Iran talking to six countries to buy aircraft
Iran is in talks with six countries, including Brazil, for purchase of new commercial aircraft to renovate the country’s aviation fleet after the removal of sanctions, an official says.
Executives of plane manufacturers from France, Brazil, Canada, Russia, Japan and China have traveled to Iran and introduced their products, Secretary of the Association of Iranian Airlines Maqsoud As’adi-Samani said.
“After the Vienna agreement, chief executives or sales managers of all aircraft manufacturers have visited Iran for negotiations on selling planes,” he told the Tasnim news agency.
Talks still continue between the Iranian airlines and the Brazilians but no agreement has been signed yet with either of the companies, As’adi-Samani said.
Officials have said Iran would need between 400-500 new aircraft worth at least $20 billion in the next decade.
The International Air Transport Association (IATA), the world’s largest airline body, says it will look to advise Iran on modernizing its aviation operations.
IATA Chairman and Chief Executive Tony Tyler said Iran’s aviation industry is set for a massive boom with tens of millions to start flying in and out the country after sanctions after lifted.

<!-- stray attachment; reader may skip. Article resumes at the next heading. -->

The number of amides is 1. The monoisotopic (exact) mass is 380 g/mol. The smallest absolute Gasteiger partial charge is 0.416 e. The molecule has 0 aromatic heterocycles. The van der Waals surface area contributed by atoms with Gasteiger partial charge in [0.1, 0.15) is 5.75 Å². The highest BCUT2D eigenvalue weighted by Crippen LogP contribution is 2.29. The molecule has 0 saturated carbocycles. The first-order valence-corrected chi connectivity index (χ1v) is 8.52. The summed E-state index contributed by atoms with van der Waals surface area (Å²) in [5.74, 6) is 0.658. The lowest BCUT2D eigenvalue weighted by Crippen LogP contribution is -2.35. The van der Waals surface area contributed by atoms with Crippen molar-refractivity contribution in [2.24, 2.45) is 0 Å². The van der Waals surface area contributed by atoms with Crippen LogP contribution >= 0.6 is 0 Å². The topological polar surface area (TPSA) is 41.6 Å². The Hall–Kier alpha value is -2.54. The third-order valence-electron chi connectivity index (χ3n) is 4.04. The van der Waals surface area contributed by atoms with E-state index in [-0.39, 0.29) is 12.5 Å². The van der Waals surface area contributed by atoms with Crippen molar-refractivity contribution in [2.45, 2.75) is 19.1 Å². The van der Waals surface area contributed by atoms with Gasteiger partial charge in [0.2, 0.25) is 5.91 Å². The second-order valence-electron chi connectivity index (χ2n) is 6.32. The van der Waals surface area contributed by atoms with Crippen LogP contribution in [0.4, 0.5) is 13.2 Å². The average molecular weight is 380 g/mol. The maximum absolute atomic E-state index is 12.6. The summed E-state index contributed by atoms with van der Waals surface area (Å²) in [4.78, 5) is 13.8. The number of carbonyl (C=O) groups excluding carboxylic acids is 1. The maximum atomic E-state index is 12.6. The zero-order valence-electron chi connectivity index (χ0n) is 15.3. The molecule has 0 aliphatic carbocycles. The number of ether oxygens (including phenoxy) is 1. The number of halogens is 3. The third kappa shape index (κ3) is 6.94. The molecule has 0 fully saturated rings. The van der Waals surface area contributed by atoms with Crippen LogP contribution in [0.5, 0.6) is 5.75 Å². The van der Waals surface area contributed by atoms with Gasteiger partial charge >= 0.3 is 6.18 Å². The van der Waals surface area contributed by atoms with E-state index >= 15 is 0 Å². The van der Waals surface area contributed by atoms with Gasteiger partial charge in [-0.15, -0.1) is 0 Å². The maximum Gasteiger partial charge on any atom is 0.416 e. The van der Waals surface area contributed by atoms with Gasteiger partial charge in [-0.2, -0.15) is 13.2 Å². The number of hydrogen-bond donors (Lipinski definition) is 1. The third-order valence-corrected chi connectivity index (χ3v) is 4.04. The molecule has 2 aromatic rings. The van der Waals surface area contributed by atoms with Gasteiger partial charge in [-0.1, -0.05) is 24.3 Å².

His association wants to have “a strong presence in the country”, Tyler said on the sidelines of the IATA Aviation Day Middle East and Africa conference in Abu Dhabi, cited by the Emirati media.
IATA sees 31.6 million new air travelers in Iran by 2034. There are currently 12 million passengers traveling by air in the country, whose numbers will rise to 43 million, the association said.
The country of 80 million people is being coveted by international airlines as the Middle East’s biggest potential aviation market.
“It’s going to be huge,” said Tyler whose association represents Iranian carriers Iran Air and Mahan Air among over 250 global airlines.
IATA also wants to set up payment plans for airlines and travel agents selling airfares in Iran, he added.
Iran’s tourism officials have said they expect a “tsunami” of foreign tourists when Western sanctions are lifted on the country, meaning they have to rush through their transportation development plans.
The Iranian government plans to spend heavily to develop its tourism industry in an ambitious plan aimed at attracting 20 million foreign travelers and up to $30 billion in revenues a year by 2025.